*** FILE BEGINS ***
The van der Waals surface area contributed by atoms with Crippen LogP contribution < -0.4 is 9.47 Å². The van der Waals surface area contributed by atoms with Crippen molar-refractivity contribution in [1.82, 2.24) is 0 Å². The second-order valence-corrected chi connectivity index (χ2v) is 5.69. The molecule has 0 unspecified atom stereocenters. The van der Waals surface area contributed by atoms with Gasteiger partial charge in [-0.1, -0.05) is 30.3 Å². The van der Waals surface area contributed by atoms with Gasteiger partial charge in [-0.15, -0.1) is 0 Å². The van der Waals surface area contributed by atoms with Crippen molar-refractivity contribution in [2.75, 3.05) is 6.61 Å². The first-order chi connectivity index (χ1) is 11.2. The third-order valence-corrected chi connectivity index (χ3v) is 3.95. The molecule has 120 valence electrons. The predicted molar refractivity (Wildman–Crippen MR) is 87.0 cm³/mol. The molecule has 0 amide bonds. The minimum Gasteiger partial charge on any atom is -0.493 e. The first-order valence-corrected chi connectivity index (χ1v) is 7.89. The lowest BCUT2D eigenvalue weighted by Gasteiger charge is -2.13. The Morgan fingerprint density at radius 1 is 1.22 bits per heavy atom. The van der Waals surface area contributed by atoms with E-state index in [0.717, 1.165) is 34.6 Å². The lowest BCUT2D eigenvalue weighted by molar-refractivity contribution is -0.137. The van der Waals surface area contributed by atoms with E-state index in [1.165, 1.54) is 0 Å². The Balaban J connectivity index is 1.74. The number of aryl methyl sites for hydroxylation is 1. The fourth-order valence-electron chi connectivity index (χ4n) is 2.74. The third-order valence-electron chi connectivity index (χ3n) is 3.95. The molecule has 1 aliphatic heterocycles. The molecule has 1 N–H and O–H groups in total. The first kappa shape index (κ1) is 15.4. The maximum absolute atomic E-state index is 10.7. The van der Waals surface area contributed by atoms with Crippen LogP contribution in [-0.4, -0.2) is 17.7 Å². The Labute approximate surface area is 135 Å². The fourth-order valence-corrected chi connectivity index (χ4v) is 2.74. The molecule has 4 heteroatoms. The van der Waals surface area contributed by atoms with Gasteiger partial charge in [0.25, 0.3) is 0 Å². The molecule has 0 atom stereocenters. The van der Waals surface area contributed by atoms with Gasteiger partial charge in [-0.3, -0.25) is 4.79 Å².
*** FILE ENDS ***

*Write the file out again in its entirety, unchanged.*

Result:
The van der Waals surface area contributed by atoms with Crippen LogP contribution < -0.4 is 9.47 Å². The van der Waals surface area contributed by atoms with Crippen molar-refractivity contribution in [1.82, 2.24) is 0 Å². The second-order valence-corrected chi connectivity index (χ2v) is 5.69. The molecule has 0 unspecified atom stereocenters. The van der Waals surface area contributed by atoms with Gasteiger partial charge in [-0.1, -0.05) is 30.3 Å². The van der Waals surface area contributed by atoms with Gasteiger partial charge in [-0.15, -0.1) is 0 Å². The van der Waals surface area contributed by atoms with Crippen molar-refractivity contribution in [2.75, 3.05) is 6.61 Å². The first-order chi connectivity index (χ1) is 11.2. The third-order valence-corrected chi connectivity index (χ3v) is 3.95. The molecule has 120 valence electrons. The predicted molar refractivity (Wildman–Crippen MR) is 87.0 cm³/mol. The molecule has 0 amide bonds. The minimum Gasteiger partial charge on any atom is -0.493 e. The first-order valence-corrected chi connectivity index (χ1v) is 7.89. The lowest BCUT2D eigenvalue weighted by Gasteiger charge is -2.13. The Morgan fingerprint density at radius 1 is 1.22 bits per heavy atom. The van der Waals surface area contributed by atoms with E-state index in [0.717, 1.165) is 34.6 Å². The lowest BCUT2D eigenvalue weighted by molar-refractivity contribution is -0.137. The van der Waals surface area contributed by atoms with E-state index in [1.165, 1.54) is 0 Å². The Balaban J connectivity index is 1.74. The number of aryl methyl sites for hydroxylation is 1. The fourth-order valence-electron chi connectivity index (χ4n) is 2.74. The third-order valence-electron chi connectivity index (χ3n) is 3.95. The molecule has 1 aliphatic heterocycles. The molecule has 1 N–H and O–H groups in total. The first kappa shape index (κ1) is 15.4. The maximum absolute atomic E-state index is 10.7. The van der Waals surface area contributed by atoms with Crippen LogP contribution in [-0.4, -0.2) is 17.7 Å². The Labute approximate surface area is 135 Å². The fourth-order valence-corrected chi connectivity index (χ4v) is 2.74. The molecule has 4 heteroatoms. The van der Waals surface area contributed by atoms with Gasteiger partial charge in [0.25, 0.3) is 0 Å². The molecule has 0 atom stereocenters. The van der Waals surface area contributed by atoms with Gasteiger partial charge in [-0.3, -0.25) is 4.79 Å².